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Finally, I pulled the lamb out of the oven and served it with the chimichurri. The lamb was cooked perfectly and it was so good! We don’t buy lamb often, but when we do I love it. In past blogs I’ve tried sriracha roasted lamb shank with blackberry pear compote and lamb sliders.

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Now, here is the part where I fail as a food blogger. I forgot to take a picture of a plate meal! It was so yummy that we just starting shoving the food into our faces. I plan to make all three components again sometime, maybe I’ll catch a picture then.

Not too Baaaa-ad

I love all cheeses, but especially love goat cheese. You’ve probably picked up on that in previous posts where I’ve used it including the endive and goat cheese stuffed mushrooms,in salads, eggplant parmesan, in pasta sauce, on bruschetta, and in many other tasty recipes.

I recently found a kit to make goat cheese and decided to try it as an appetizer with french bread for New Year’s Eve.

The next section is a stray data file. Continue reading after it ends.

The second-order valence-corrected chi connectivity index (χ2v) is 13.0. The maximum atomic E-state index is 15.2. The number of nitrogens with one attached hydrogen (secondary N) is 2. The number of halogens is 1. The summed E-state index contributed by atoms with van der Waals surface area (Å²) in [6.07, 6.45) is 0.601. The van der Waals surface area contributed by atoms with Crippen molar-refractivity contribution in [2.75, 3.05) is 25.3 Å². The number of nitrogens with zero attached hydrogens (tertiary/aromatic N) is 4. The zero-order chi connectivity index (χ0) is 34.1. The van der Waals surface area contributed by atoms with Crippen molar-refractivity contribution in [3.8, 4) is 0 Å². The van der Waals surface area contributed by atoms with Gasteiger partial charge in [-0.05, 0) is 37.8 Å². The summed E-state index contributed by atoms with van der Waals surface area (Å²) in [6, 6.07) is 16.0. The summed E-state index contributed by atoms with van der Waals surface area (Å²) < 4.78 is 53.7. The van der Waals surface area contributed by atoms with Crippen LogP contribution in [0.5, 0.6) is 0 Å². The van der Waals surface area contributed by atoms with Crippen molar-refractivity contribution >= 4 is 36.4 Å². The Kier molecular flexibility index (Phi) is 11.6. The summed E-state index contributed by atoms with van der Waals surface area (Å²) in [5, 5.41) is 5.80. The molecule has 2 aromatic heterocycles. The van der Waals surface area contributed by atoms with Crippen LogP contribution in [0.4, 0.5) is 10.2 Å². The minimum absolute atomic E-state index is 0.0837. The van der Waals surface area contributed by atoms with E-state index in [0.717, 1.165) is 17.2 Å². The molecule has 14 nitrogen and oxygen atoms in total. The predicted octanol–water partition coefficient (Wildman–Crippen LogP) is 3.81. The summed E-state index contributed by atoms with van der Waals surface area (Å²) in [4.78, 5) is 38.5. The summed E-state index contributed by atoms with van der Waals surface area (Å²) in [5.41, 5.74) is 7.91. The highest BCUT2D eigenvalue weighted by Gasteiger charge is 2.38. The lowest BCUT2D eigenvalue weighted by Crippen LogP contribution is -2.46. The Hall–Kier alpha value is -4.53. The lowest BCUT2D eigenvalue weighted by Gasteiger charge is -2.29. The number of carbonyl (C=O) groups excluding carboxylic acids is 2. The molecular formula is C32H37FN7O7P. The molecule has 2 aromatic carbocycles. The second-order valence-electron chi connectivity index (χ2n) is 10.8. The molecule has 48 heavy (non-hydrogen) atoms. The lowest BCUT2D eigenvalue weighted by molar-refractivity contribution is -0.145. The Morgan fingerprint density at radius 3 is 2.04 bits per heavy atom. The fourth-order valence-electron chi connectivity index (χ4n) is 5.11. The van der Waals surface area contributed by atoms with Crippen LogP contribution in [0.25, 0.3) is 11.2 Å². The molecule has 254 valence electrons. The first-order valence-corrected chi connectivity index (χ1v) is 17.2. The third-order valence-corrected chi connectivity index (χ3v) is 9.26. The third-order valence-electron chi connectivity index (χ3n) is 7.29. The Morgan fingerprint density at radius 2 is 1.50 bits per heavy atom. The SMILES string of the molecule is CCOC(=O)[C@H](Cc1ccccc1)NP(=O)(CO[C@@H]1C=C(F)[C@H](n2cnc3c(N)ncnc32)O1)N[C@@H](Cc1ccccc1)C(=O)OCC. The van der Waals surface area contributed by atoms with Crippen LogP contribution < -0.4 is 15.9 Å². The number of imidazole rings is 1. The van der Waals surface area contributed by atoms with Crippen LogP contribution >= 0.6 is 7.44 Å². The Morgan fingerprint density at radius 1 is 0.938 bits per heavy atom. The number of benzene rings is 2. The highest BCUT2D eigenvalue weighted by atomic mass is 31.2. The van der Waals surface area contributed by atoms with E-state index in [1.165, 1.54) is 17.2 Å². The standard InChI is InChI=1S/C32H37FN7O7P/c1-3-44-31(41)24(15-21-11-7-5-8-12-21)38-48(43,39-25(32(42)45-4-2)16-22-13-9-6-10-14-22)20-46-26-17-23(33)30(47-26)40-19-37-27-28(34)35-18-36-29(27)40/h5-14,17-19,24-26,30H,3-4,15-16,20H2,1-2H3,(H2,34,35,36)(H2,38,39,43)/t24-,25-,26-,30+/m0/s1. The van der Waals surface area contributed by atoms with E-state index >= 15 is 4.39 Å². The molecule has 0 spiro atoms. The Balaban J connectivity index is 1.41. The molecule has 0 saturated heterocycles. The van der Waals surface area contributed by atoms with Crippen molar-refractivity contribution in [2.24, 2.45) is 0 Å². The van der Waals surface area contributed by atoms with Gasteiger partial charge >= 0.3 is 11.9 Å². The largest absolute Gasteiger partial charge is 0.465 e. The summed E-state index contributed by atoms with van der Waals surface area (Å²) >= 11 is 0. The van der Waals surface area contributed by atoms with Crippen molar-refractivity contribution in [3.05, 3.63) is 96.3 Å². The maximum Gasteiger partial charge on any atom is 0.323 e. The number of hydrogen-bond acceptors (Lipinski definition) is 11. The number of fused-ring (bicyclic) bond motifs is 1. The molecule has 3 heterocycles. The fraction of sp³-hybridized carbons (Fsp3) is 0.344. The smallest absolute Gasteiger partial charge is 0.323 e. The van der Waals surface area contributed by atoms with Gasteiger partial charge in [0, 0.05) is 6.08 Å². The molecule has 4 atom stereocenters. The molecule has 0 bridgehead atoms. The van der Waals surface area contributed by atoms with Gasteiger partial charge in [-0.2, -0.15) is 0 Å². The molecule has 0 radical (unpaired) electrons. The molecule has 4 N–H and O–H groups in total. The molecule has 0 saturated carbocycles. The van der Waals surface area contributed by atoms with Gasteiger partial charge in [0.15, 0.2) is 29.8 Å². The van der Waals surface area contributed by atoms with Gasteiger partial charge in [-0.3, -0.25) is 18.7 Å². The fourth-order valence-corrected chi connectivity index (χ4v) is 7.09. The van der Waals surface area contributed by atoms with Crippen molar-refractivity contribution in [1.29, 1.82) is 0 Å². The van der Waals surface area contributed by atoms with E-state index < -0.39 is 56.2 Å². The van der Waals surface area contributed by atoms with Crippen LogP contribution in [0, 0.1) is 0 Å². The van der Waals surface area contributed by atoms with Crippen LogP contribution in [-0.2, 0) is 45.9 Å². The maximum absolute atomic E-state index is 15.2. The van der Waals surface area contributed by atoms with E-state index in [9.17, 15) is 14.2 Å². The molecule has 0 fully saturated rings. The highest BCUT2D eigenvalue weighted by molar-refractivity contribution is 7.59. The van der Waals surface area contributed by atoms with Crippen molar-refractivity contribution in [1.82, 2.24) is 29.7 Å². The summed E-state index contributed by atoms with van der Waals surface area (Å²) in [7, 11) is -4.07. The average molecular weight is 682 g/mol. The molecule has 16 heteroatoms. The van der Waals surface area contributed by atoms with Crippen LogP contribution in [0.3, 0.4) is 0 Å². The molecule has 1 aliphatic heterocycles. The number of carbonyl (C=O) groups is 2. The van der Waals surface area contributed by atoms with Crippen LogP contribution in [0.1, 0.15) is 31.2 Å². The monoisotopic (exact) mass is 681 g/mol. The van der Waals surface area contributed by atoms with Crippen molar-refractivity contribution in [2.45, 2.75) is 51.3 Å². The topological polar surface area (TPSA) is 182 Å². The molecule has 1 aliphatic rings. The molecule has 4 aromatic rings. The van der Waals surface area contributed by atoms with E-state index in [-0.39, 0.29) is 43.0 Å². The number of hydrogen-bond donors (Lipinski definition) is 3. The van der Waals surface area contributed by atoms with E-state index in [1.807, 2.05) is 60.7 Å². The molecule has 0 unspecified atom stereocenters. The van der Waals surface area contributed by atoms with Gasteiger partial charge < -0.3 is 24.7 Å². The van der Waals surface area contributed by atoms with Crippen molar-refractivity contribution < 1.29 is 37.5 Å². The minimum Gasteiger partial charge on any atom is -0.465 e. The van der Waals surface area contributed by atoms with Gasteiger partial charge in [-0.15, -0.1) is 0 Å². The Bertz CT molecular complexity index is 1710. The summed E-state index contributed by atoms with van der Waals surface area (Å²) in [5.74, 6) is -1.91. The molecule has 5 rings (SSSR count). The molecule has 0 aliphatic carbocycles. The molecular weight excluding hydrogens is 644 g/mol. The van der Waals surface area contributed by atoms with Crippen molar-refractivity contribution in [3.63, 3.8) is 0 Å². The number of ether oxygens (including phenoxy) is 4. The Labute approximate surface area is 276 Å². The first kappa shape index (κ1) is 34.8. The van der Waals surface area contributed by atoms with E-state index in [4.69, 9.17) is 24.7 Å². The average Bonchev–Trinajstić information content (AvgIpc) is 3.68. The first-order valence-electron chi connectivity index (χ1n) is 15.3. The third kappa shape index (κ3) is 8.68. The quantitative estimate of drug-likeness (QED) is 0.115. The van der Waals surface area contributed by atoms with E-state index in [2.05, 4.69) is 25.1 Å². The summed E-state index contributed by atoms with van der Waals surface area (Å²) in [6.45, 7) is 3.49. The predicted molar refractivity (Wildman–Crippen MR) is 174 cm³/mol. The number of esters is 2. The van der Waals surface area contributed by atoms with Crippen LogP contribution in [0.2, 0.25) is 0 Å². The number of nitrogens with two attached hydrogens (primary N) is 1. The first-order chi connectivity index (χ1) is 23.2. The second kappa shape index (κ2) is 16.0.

The kit includes this:

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I just had to buy this:

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The “Easy to Digest” statement on the carton made me curious. I googled it and found out that goat’s milk is better for multiple reasons. We typically drink and bake with almond milk in our house, which is also a healthy alternative to cow milk. Another note: the kit asks for raw or regular pasteurized milk. I could only find ultra pasteurized. The kit instructions said this was ok but that it would just make the cheese softer. Hoping to account for this, I followed the directions to make firm cheese.

I had time to look all of this up while the cheesecloth, molds, and utensils were sterilized in boiling water.